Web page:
Photography by Nicole Gagnon
Ok, “Giant Slayer” is going a bit far, but when it comes time for my annual “what ridiculous thing can Byron try to beat Miatas with?” piece, the answer can’t always be “Crosstour.” This year, I found that the MSCW’s normal spring autocross happened to be within the Soul loan period. A week earlier, it would have been a Mazda3; one or two later, and I’d have been in a Cayman S. At least the hamster-mobile is yellow—the appropriate hue for making lemonade.
Normally, when I’m queued up in front of a bunch of cones, I’m running on adrenaline and a less-than-optimal amount of sleep. I’m reviewing the version of the course I’ve tried to burn into my subconscious from the course walk, and my hands are flexing almost imperceptibly on the wheel as I rehearse my line. I’ve been told my lips move, as if I’m mumbling. I believe it. It’s how I program; how I run the course before I run the course.
Not this time. I’m a passenger for this run, sitting shotgun in a high-performance SUV, watching a Fiat 500 Abarth burble through a long sweeper a few hundred yards to my right.
Such a feelin’s comin’ over me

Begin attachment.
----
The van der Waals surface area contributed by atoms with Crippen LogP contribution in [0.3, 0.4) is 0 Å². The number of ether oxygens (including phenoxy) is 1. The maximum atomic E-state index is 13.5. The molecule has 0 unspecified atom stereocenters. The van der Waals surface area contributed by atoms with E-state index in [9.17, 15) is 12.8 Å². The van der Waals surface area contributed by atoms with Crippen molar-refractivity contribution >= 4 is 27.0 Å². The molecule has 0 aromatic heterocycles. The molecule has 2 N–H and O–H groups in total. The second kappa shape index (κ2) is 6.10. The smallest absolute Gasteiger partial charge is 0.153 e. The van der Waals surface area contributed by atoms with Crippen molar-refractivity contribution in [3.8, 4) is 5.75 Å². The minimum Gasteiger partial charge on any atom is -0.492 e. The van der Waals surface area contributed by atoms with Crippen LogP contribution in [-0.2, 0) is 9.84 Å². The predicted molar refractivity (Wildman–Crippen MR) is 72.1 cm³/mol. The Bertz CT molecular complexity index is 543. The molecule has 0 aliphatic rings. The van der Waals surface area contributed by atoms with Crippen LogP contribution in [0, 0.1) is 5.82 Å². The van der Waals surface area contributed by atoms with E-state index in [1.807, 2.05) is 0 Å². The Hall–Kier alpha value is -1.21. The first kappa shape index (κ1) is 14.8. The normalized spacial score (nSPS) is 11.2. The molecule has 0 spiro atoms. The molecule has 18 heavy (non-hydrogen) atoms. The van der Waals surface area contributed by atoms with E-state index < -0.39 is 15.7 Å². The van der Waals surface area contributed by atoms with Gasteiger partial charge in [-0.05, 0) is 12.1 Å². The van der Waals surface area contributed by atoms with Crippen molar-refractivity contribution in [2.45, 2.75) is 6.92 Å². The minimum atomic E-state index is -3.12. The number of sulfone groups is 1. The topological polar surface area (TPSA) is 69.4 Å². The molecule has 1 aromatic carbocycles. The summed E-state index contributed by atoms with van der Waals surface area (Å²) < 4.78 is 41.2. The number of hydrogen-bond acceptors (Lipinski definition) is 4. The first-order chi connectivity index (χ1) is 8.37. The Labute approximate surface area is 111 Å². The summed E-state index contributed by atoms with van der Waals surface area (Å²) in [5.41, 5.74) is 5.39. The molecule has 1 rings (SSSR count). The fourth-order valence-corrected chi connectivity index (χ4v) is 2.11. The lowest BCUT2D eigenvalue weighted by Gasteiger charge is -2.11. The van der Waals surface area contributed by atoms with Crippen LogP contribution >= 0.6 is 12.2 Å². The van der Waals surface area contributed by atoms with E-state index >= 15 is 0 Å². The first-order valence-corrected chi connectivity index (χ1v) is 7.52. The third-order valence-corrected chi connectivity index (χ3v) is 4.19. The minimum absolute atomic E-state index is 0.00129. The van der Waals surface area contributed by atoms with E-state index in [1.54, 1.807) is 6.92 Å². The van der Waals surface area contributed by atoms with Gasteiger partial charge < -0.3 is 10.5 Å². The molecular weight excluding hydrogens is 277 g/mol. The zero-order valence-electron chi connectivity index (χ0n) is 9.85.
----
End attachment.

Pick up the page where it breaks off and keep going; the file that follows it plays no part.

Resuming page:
There is wonder in most everything I see
Not a cloud in the sky, got the sun in my eyes
And I won’t be surprised if it’s a dream
It’s 9:45 a.m., local time. I’m standing at one of what must be a hundred overlooks in Wildcat Canyon Park, looking down on, well, everything. If you’ve never been to the Bay area (as I had not until this point), there’s no way for me to describe to you the view before me—one that photography has no hope of doing justice. There’s so much going on, yet it’s all encapsulated in a way. One could easily convince a child that the entire world exists within the geography visible from this vantage point. That goes a long way toward explaining the mindset of the average resident, I think.
Photos courtesy of Nissan
It’s hard to get worked up over a midsized sedan. Yes, I believe they make up the defining segment in the American automotive market, and from time to time I find one of them to be particularly satisfying to drive, but on the whole, they are just plain vanilla.
As a young car enthusiast, I bought into the notion that there were certain vehicles that I was obligated to hate, lest my “car guy card” be stripped forcefully from my still-timid grasp. The list changed depending on what branch of car culture I found myself exploring at the time, but there was always an established pecking order. And since most of my early exposure was to fans of European and Asian import brands, I believed from the very start that there was no self-inflicted punishment more severe than the purchase and possession of a domestic vehicle.